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The elusive ice caves in Iceland are natural wonders that strike awe in anyone who gets the chance to explore them. Hidden in the underbelly of the glaciers in Iceland, these caverns are created as the ice rivers shift and slink down from their mountainous heights each winter, only to be destroyed as they once again retreat each spring.
Unlike the ancient volcanos in Iceland upon which many glaciers sit, ice caves in Iceland have a short life-span. They can generally only be visited between November and March. Once they collapse in the relative heat of the spring, they are unlikely to ever reform in the same way. As a result, expert guides head out to explore the glaciers each winter to discover freshly formed caves of striking blue ice.
Despite this, there are some places where you are more likely to find these wondrous ice creations returning every year. The most famous is the Vatnajokull ice caves. As the largest glacier in Iceland, the Vatnajokull glacier covers approximately 11% of Iceland’s total land area, creating a lot of room for ice caves to form. Home to the Vatnajokull glacier and its numerous outlet glaciers and glacier tongues, Vatnajokull National Park is the perfect place to visit if you hope to experience what it feels like to sit under a huge bulk of a glacier.
Vatnajokull National Park is located in southeast Iceland and encompasses Skaftafell National Park in the southwest and Jökulsárgljúfur to the north. Getting there includes traveling along the famed south coast road of Iceland, making it a great opportunity to visit many must-see sights along the way.
- Carolyn Williams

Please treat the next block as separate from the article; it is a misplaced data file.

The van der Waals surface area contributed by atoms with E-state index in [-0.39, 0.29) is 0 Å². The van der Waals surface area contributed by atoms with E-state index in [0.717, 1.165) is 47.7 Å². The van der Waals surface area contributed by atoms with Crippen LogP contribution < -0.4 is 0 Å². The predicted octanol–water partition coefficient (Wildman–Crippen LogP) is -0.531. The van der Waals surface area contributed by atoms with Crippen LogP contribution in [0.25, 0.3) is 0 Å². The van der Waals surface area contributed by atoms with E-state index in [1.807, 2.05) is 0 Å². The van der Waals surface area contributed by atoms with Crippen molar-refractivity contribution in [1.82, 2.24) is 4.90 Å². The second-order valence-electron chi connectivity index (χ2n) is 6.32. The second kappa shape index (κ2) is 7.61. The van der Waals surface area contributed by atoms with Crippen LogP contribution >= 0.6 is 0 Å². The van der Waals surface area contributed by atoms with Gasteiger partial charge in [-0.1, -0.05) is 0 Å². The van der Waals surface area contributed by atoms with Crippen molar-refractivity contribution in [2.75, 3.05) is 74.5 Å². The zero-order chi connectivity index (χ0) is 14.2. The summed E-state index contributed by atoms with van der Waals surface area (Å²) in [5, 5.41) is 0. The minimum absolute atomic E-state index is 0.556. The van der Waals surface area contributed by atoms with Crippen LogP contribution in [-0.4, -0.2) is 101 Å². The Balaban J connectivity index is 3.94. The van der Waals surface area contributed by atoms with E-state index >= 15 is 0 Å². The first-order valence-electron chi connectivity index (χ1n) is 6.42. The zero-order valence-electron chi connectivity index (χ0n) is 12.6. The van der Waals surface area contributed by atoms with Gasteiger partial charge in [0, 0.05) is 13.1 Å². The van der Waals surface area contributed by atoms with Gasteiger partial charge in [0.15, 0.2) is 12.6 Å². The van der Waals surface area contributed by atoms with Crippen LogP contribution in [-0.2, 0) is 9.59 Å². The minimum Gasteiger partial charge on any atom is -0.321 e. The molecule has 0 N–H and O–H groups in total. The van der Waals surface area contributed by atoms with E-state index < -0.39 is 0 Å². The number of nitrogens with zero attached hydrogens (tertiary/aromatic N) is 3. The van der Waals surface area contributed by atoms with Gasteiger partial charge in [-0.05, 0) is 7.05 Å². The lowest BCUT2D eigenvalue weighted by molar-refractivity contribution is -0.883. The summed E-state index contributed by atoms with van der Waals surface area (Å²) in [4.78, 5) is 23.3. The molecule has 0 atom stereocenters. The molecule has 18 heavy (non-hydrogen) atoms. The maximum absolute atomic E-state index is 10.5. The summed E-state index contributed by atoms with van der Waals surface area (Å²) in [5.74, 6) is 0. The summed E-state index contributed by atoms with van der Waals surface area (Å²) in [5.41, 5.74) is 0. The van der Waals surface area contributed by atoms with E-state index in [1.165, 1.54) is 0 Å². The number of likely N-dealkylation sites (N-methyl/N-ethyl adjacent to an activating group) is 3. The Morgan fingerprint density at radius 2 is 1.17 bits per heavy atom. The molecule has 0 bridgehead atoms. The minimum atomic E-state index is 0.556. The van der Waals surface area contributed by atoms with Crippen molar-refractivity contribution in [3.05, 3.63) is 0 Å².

- From USA
Being one of the largest glaciers in area in Europe, it would be fairly impossible to not find an ice cave in the Vatnajokull glacier. In some places, the ice cap of Vatnajokull reaches up to 1000 meters in thickness. This creates walls of ice so high, you’ll feel like you’re in a Game of Thrones episode. Behind these walls lie ice caves waiting to be discovered. Whether you’re greeted with a wide-open entrance or a tiny space to climb through, once you’re inside the ice cave, its beauty will take your breath away. The shocking colour of the ice paints everything in a sea of blue. This is due to both lack of damaging sunlight and lack of air in the ice, as the pressure of the glacier grinds it out. Along with the waving walls of Vatnajokull ice caves, you’ll see striking ice sculptures and pillars that look straight out of the movie Frozen.
Due to the sheer size of Vatnajokull National Park, it can be difficult to give accurate driving times. However, from Reykjavik, the journey is approximately 350 km as it is located just past Skaftafell National Park. Travel east along the south coast route 1 until you see signs guiding you to the Vatnajokull National Park. In winter the drive can take between 5 and 7 hours.
Breiðamerkurjökul is an outlet glacier of Vatnajokull glacier. This glacial tongue travels down to the well-known Jökulsárlón lagoon, where large chunks of ice break off of Breiðamerkurjökul and become icebergs. This part of the Vatnajokull glacier is very famous and was even featured in the Lara Croft: Tomb Raider movie.
While Vatnajokull ice caves are located mainly inland, striking ice caves are known to form where the glacier and the water meet. Huge openings taper down into tiny caves where the blue of the ice is reflected in the shimmering water of the lagoon. Of course, both Breiðamerkurjöku glacier and the lagoon are worth a visit in themselves.
Travelling by car from Reykjavik will take around 5 hours. Take the south coast route 1 east for approximately 380 km and signs will direct you to the lagoon.
Skaftafellsjokull glacier, which gives its name to Skaftafell National Park, is also a great place to begin an ice cave tour in Iceland. Skaftafellsjokull is a popular choice for travellers due to its proximity to Reykjavik, the accessibility of the roads and the dedicated tourist office. The ride from Reykjavik takes around 5 hours, 322 km along the south coast road and is clearly sign-posted.
Ice caves are parts of glaciers and should never be entered alone. Only set out with a professional guide. Iceland ice caves are liable to collapse and are closely monitored for safety.
No ice cave experience is complete without visiting the Vatnajokull ice caves. In the depths of winter, they are the perfect place to experience the stunningly raw beauty of Iceland.